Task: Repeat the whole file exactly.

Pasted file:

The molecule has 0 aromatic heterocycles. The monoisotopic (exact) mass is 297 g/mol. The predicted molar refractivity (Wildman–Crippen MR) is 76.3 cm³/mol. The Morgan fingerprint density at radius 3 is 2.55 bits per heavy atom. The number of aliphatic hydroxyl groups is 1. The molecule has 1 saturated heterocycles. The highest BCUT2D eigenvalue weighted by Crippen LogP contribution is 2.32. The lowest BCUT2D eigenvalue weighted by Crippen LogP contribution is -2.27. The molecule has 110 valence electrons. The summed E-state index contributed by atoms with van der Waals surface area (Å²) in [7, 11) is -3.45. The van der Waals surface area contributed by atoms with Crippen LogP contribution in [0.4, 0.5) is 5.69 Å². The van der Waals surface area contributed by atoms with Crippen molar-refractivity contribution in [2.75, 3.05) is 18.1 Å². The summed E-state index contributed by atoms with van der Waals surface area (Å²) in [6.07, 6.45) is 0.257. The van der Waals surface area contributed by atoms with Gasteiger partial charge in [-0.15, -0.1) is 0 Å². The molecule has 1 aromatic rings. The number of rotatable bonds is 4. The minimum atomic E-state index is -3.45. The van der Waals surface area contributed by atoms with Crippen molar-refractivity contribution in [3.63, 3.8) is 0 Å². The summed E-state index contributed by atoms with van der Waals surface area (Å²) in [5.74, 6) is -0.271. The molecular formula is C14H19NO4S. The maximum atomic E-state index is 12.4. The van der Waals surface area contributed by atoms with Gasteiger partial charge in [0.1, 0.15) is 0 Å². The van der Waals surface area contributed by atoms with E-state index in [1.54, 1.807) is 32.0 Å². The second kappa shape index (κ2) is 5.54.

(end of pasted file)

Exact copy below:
The molecule has 0 aromatic heterocycles. The monoisotopic (exact) mass is 297 g/mol. The predicted molar refractivity (Wildman–Crippen MR) is 76.3 cm³/mol. The Morgan fingerprint density at radius 3 is 2.55 bits per heavy atom. The number of aliphatic hydroxyl groups is 1. The molecule has 1 saturated heterocycles. The highest BCUT2D eigenvalue weighted by Crippen LogP contribution is 2.32. The lowest BCUT2D eigenvalue weighted by Crippen LogP contribution is -2.27. The molecule has 110 valence electrons. The summed E-state index contributed by atoms with van der Waals surface area (Å²) in [7, 11) is -3.45. The van der Waals surface area contributed by atoms with Crippen LogP contribution in [0.4, 0.5) is 5.69 Å². The van der Waals surface area contributed by atoms with Crippen molar-refractivity contribution in [2.75, 3.05) is 18.1 Å². The summed E-state index contributed by atoms with van der Waals surface area (Å²) in [6.07, 6.45) is 0.257. The van der Waals surface area contributed by atoms with Gasteiger partial charge in [-0.15, -0.1) is 0 Å². The molecule has 1 aromatic rings. The number of rotatable bonds is 4. The minimum atomic E-state index is -3.45. The van der Waals surface area contributed by atoms with Crippen molar-refractivity contribution in [3.63, 3.8) is 0 Å². The summed E-state index contributed by atoms with van der Waals surface area (Å²) in [5.74, 6) is -0.271. The molecular formula is C14H19NO4S. The maximum atomic E-state index is 12.4. The van der Waals surface area contributed by atoms with Gasteiger partial charge in [0.1, 0.15) is 0 Å². The van der Waals surface area contributed by atoms with E-state index in [1.54, 1.807) is 32.0 Å². The second kappa shape index (κ2) is 5.54.